Roanoke City Public Schools hopes to complete negotiations with a transportation provider and present a contract to board members in April after considering offers from three companies.
The division has outsourced transportation to Mountain Valley Transportation, a subsidiary of Krapf Bus Cos., since 2009. But Mountain Valley’s current contract ends June 30.
Mountain Valley and three other companies submitted offers to transport students and school employees, provide drivers, and provide and maintain buses and vans through a five-year contract. A request for proposal was posted in December and proposals were due Feb. 15.
Only proposals from Mountain Valley and two other companies are still under consideration, said Deputy Schools Superintendent Dan Lyons.
The two other companies are North America Central School Bus and Durham School Services, a division of National Express LLC, Lyons said.
The companies’ offers are judged by school administrators based on several factors, including bus maintenance and staffing strategies, rate and fee structure and related experience, according to the division’s request for proposal posted in December.
The school division must negotiate with the company with the top offer, according to state procurement regulations, schools spokesman Justin McLeod said.
The division hopes to complete negotiations with the top-ranked company and submit a contract to the school board prior to its next meeting, McLeod said.
North America Central School Bus was founded in 2004 and provides services to 120 communities, according to its website. The company operates 3,000 buses and vans in eight states: Illinois, Indiana, Wisconsin, Minnesota, Missouri, Kansas, Massachusetts and Idaho.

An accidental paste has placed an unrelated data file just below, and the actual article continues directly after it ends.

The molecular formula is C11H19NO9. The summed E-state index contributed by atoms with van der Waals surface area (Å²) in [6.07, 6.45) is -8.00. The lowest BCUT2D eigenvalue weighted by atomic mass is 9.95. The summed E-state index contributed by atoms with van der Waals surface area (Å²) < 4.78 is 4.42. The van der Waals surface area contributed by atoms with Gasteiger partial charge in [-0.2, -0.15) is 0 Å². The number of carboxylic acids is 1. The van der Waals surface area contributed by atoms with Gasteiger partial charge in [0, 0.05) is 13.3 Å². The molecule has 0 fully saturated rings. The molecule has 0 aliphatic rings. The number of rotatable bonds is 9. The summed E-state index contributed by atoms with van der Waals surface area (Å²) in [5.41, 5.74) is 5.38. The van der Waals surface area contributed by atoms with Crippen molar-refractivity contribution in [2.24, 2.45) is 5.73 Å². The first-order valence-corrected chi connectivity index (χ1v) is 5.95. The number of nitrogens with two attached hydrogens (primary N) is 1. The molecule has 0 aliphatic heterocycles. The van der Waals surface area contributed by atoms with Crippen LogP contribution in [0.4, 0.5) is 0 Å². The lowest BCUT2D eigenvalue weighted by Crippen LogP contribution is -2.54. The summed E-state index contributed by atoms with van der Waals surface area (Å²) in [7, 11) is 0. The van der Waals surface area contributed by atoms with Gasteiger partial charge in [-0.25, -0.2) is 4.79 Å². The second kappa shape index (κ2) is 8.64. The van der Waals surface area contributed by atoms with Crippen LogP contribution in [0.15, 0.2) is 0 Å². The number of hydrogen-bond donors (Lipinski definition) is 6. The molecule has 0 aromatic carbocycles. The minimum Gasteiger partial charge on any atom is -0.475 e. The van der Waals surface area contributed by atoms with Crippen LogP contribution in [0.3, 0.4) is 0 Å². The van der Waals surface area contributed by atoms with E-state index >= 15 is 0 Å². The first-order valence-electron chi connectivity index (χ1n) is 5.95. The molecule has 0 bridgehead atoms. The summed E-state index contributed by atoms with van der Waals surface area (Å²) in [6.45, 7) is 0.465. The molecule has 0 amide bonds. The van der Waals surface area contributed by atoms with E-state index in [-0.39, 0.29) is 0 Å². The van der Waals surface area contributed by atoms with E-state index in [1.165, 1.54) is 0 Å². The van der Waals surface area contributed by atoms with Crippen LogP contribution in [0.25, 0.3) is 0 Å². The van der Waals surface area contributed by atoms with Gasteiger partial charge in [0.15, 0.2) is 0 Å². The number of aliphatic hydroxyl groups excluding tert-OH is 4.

Durham School Services traces its history back to 1917 as a three-bus company in California, according to its website. Durham School Services said it serves more than 400 school districts in 31 states in the U.S.
National Express LLC is the North American subsidiary of National Express Group PLC, a large transportation firm in the United Kingdom.
Mountain Valley transports about 8,000 Roanoke students per day and bills the division based on a flat rate. The division paid the company about $11.7 million last school year for services including field trips, midday runs, after-school programs and other activities, and summer school programs.
Mountain Valley has 163 buses in its fleet with an average age of 5.3 years, and employs about 150 drivers, according to the school division.
Outsourcing transportation to private companies is uncommon in Southwest Virginia. Roanoke elected to outsource during the recession in an attempt to cut costs related to bus purchasing and maintaining an aging fleet.
Vehicles must meet all requirements of the Virginia Department of Education and Virginia Department of Motor Vehicles. The companies are responsible for maintenance. The school division provides fuel at its transportation facility.
Roanoke also outsources food and nutrition, student health, substitute teacher and crossing guard hiring.